As above stated each resulting engraving will have a resulting roughness/smoothness corresponding to the number of layers of material removed to present the full engraving. Thus, subsequent polishing of the exposed surfaces, e.g., the exposed interior surface (FIG. 2) of the dome, may be required.
FIG. 12 shows on an enlarged scale the parallel X-Z grid for engraving a pyramid into the workpiece. The constant distance between the parallel lines corresponds to the thickness of each material layer to be removed. The slope line 600 extends between the top surface of the workpiece and the vertex 640 of the pyramid. Again, vertical normal lines 610 a-f are drawn to the intersection of each parallel line 600 a, 600 b, 600 c, 600 d, 600 e, 600 f and the slope line 600. The distance between line 600 a and the subsequent vertical lines are indicative of X distances or offsets from the point 620. This distance is the starting point of the laser for that material layer defined by a pair of horizontal parallel lines. Thus, an offset X distance can be determined as above described. Once presented the pieces of artwork for each material layer can be created utilizing this offset. The composite artwork is shown by five pieces of artwork 620 a′-620 e′ corresponding to each material layer, are shown in FIG. 13 and crosshatched as above described. The corresponding layers have been labeled as 620 a-620 e in FIG. 12. The successive removal of material from the block 100 is as shown in FIGS. 14-22 so as to form an inverted pyramid within the workpiece. (It is noted that FIGS. 14-22 show more than five layers being removed to create the pyramid in the workpiece.) Again, there must be a corresponding number of pieces of artwork for each layer of material to be removed so as to provide for this layered process.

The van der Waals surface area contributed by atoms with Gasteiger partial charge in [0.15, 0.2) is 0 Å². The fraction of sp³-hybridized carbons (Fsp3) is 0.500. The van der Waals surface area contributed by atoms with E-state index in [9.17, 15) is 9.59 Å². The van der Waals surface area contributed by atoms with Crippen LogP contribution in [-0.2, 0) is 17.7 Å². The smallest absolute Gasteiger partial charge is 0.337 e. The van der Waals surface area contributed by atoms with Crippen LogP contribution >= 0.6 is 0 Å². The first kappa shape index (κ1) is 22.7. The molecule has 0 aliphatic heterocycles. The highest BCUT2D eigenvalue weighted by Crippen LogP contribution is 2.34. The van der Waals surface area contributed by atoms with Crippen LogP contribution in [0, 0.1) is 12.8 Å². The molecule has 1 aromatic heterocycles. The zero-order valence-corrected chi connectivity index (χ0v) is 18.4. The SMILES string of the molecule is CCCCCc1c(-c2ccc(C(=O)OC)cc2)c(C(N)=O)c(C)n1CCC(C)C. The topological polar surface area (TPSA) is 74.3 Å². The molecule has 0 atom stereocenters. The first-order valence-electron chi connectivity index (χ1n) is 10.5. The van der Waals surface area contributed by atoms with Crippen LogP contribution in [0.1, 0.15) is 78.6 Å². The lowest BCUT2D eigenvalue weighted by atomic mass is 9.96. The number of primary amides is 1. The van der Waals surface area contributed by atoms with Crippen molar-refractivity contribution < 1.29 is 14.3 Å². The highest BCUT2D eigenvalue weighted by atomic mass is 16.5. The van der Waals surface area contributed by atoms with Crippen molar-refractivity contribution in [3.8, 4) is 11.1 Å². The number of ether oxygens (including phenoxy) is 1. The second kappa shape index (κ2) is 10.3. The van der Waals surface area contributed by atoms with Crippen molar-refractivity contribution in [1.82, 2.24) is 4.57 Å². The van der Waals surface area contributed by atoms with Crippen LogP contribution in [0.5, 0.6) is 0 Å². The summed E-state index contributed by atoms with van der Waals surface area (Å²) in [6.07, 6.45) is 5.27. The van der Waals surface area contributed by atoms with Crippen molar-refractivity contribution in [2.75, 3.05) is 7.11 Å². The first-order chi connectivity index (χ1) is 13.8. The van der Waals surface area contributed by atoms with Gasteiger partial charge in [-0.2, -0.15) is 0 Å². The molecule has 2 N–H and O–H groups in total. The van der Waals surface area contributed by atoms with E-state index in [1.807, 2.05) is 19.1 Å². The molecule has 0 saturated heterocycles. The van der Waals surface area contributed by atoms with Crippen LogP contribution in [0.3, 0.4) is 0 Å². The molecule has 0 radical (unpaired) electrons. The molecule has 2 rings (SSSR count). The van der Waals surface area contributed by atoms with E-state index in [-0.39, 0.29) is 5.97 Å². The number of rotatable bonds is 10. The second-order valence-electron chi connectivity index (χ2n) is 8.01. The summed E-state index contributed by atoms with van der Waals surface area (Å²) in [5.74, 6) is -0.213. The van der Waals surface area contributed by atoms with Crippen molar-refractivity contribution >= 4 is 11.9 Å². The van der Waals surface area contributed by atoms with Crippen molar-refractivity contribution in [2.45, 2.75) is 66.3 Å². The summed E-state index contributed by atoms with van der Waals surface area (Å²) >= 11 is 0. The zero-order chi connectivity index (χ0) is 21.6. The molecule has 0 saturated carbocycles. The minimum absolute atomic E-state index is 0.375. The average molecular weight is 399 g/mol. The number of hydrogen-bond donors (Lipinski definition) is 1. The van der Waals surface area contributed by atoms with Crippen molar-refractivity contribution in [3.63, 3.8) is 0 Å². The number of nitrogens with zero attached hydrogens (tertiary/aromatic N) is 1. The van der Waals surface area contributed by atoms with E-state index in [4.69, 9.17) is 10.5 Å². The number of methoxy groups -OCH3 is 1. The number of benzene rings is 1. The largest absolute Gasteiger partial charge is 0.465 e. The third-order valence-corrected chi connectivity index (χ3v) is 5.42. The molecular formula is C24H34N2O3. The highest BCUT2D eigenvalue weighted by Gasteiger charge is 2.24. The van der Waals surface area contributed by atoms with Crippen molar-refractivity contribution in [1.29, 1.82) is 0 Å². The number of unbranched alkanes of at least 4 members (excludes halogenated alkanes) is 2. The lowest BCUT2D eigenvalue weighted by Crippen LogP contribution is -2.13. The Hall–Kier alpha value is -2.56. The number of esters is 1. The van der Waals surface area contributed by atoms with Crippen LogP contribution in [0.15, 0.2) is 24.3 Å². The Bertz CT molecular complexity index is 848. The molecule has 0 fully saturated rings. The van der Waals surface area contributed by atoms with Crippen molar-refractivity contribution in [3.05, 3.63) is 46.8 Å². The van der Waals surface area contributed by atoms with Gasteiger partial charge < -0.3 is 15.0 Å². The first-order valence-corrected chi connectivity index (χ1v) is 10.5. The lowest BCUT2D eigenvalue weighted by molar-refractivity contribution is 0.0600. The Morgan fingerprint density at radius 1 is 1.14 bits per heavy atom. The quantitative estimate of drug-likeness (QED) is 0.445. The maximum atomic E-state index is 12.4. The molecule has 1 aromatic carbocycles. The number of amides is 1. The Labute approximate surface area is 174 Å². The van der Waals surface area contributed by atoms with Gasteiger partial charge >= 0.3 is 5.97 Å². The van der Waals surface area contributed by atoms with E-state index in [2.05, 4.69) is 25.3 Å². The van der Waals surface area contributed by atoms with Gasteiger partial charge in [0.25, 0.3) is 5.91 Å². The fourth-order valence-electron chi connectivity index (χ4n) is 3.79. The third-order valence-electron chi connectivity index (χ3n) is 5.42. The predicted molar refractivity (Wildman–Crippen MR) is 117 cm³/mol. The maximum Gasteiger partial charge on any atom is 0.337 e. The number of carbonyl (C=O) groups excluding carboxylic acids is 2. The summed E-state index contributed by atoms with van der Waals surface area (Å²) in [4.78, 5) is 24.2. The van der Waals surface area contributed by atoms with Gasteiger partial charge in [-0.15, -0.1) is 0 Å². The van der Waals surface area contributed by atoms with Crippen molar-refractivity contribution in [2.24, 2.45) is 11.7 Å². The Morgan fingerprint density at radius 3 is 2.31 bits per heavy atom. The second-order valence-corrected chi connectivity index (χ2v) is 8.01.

It is understood that the above examples show a basic dome and pyramid having its deepest point in the center thereof. Thus, the engraving and drawings are symmetrical about a centerline. Such figures have been used for ease in illustration. Moreover, in such cases all material in each layer is being removed. Thus, crosshatching extends between the circular outline or square of each piece of dome or pyramid artwork. However, various three-dimensional images can be engraved into a workpiece utilizing my method. These images can have various depths, contours, etc. therein and need not be symmetrical about a central point. Thus, my method is not to be limited by the simplicity or complexity of the engraving. For example, FIG. 23 shows a workpiece 400 having various slopes, undulations, and configurations therein. Moreover, not all the material in each layer has been removed. For example, the topmost surfaces 440 a, 440 b of block 400 has not been removed. This engraving can be performed by utilizing my above-described process. Each piece of artwork will have crosshatching and lines thereon indicating material to be removed from that layer. However, the artwork will not be fully crosshatched as all material is not being removed in each layer.
As shown in FIG. 24, a grid having a number of parallel lines of constant spaced-apart dimension is provided. The slope angles utilized will be the slopes of the various undulations, contours, etc. as shown in FIG. 24. Vertical normal lines will be drawn to each intersection of the parallel lines and the slope therein. (Not all vertical lines have been shown in FIG. 25.) Thus, the X distance, or contour offsets, can be determined as above described.